With its planned tightening of asylum laws, the British government is embarking on a controversial course. "The boats that are bringing tens of thousands to our shores will be stopped," said British Home Secretary Suella Braverman, who introduced the new law to the London House of Commons on Tuesday. "We have pushed the limits of international law to resolve this crisis," she previously confessed to the Telegraph.
In concrete terms, almost all migrants who arrive illegally are to be detained in accommodation such as former military bases or student dormitories and then expelled to Rwanda or other countries. The right to apply for asylum should be taken away from them. The plans could violate the European Convention on Human Rights.
Hardly any legal ways into the country
"They won't stop coming here until the world knows that anyone entering the UK illegally will be arrested and quickly deported," Braverman said. In fact, there are hardly any legal routes into the country for people fleeing to the UK. According to The Times, the government expects the plan could end up in court, the paper said, citing government sources.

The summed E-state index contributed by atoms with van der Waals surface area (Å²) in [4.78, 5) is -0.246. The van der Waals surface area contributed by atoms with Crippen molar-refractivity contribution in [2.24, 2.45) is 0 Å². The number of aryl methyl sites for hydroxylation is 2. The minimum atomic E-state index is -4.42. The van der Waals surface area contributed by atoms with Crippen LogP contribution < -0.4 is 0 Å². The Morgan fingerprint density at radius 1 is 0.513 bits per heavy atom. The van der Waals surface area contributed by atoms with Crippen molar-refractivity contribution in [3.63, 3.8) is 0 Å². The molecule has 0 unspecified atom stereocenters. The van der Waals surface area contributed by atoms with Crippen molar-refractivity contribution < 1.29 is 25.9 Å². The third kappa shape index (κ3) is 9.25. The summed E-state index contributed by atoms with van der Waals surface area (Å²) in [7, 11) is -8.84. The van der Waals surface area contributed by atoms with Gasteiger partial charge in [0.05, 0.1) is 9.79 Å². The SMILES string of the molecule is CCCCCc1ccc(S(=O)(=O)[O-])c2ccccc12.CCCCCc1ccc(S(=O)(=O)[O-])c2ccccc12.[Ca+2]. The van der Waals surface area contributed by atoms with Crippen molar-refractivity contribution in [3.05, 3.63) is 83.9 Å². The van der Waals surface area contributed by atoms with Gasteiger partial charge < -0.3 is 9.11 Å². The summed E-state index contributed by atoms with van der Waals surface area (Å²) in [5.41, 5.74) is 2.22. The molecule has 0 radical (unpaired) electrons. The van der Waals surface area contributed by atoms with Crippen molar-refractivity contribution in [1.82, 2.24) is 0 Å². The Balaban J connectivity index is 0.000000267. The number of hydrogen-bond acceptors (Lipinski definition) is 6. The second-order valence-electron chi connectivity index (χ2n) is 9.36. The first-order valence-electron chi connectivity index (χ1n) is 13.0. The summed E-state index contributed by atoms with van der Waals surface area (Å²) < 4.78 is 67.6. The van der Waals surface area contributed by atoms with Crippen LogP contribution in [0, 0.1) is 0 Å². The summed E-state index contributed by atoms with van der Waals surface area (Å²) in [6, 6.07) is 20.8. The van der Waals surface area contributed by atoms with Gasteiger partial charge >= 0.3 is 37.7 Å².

Britain has already signed a controversial pact with Rwanda and paid the country £140m (currently around €156m) for it. Migrants should apply for asylum in Rwanda and - if granted - be able to live there. A return to Great Britain is not planned. Since the European Court of Human Rights intervened, there have been no deportation flights from Great Britain to Rwanda so far.
criticism and outrage
The opposition and human rights activists reacted with outrage: the British Refugee Council criticized that Great Britain was betraying its obligation under the Geneva Refugee Convention to grant people a fair hearing, regardless of their route of arrival. Labor leader Keir Starmer has questioned the plans' legal validity.
"The law will not prevent people from crossing the English Channel. It will only increase the trauma to people in these boats and damage Britain's reputation around the world," said Laura Kyrke-Smith of the International Rescue Committee UK.
It could be months before the law actually comes into force. Resistance is expected in the upper house, which could trigger a "ping-pong" between the two chambers.
According to the British news agency PA, almost 3,000 migrants have crossed the English Channel into the country so far this year - in 2022 there were 45,755, 60 percent more than in the previous year.
The increase has long been a thorn in the side of the government in London. Restricting immigration and maintaining control of one's own borders was one of the core promises of Brexit. Prime Minister Rishi Sunak has made this one of his policy priorities.
Sunak wants to meet French President Emmanuel Macron for a Franco-British summit on Friday. On the British side there is hope, also through stricter controls on the French side, to prevent those seeking protection from crossing.